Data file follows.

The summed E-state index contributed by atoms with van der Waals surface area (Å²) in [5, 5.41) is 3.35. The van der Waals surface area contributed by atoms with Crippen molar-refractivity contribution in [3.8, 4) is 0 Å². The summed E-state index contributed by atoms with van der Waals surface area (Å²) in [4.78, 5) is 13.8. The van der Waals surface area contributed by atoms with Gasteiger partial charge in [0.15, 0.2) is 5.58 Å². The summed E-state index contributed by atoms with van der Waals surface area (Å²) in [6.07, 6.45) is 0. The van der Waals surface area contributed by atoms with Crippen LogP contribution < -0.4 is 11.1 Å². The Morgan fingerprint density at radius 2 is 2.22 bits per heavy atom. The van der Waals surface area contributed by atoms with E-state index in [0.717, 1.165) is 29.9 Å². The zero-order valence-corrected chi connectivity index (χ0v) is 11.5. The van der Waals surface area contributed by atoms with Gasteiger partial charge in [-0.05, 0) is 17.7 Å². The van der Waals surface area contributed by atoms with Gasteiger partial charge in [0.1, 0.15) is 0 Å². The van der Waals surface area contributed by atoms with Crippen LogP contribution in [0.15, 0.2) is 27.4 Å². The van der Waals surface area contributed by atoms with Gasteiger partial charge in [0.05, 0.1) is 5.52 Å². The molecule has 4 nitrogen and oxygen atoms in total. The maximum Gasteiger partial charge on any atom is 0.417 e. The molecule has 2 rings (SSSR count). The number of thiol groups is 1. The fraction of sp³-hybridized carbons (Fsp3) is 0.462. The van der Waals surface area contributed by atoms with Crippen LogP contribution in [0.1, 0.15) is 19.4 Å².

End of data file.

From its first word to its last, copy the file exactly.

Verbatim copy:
The summed E-state index contributed by atoms with van der Waals surface area (Å²) in [5, 5.41) is 3.35. The van der Waals surface area contributed by atoms with Crippen molar-refractivity contribution in [3.8, 4) is 0 Å². The summed E-state index contributed by atoms with van der Waals surface area (Å²) in [4.78, 5) is 13.8. The van der Waals surface area contributed by atoms with Gasteiger partial charge in [0.15, 0.2) is 5.58 Å². The summed E-state index contributed by atoms with van der Waals surface area (Å²) in [6.07, 6.45) is 0. The van der Waals surface area contributed by atoms with Crippen LogP contribution < -0.4 is 11.1 Å². The Morgan fingerprint density at radius 2 is 2.22 bits per heavy atom. The van der Waals surface area contributed by atoms with E-state index in [0.717, 1.165) is 29.9 Å². The zero-order valence-corrected chi connectivity index (χ0v) is 11.5. The van der Waals surface area contributed by atoms with Gasteiger partial charge in [-0.05, 0) is 17.7 Å². The van der Waals surface area contributed by atoms with Gasteiger partial charge in [0.1, 0.15) is 0 Å². The van der Waals surface area contributed by atoms with Crippen LogP contribution in [0.15, 0.2) is 27.4 Å². The van der Waals surface area contributed by atoms with Gasteiger partial charge in [0.05, 0.1) is 5.52 Å². The molecule has 4 nitrogen and oxygen atoms in total. The maximum Gasteiger partial charge on any atom is 0.417 e. The molecule has 2 rings (SSSR count). The number of thiol groups is 1. The fraction of sp³-hybridized carbons (Fsp3) is 0.462. The van der Waals surface area contributed by atoms with Crippen LogP contribution in [0.1, 0.15) is 19.4 Å².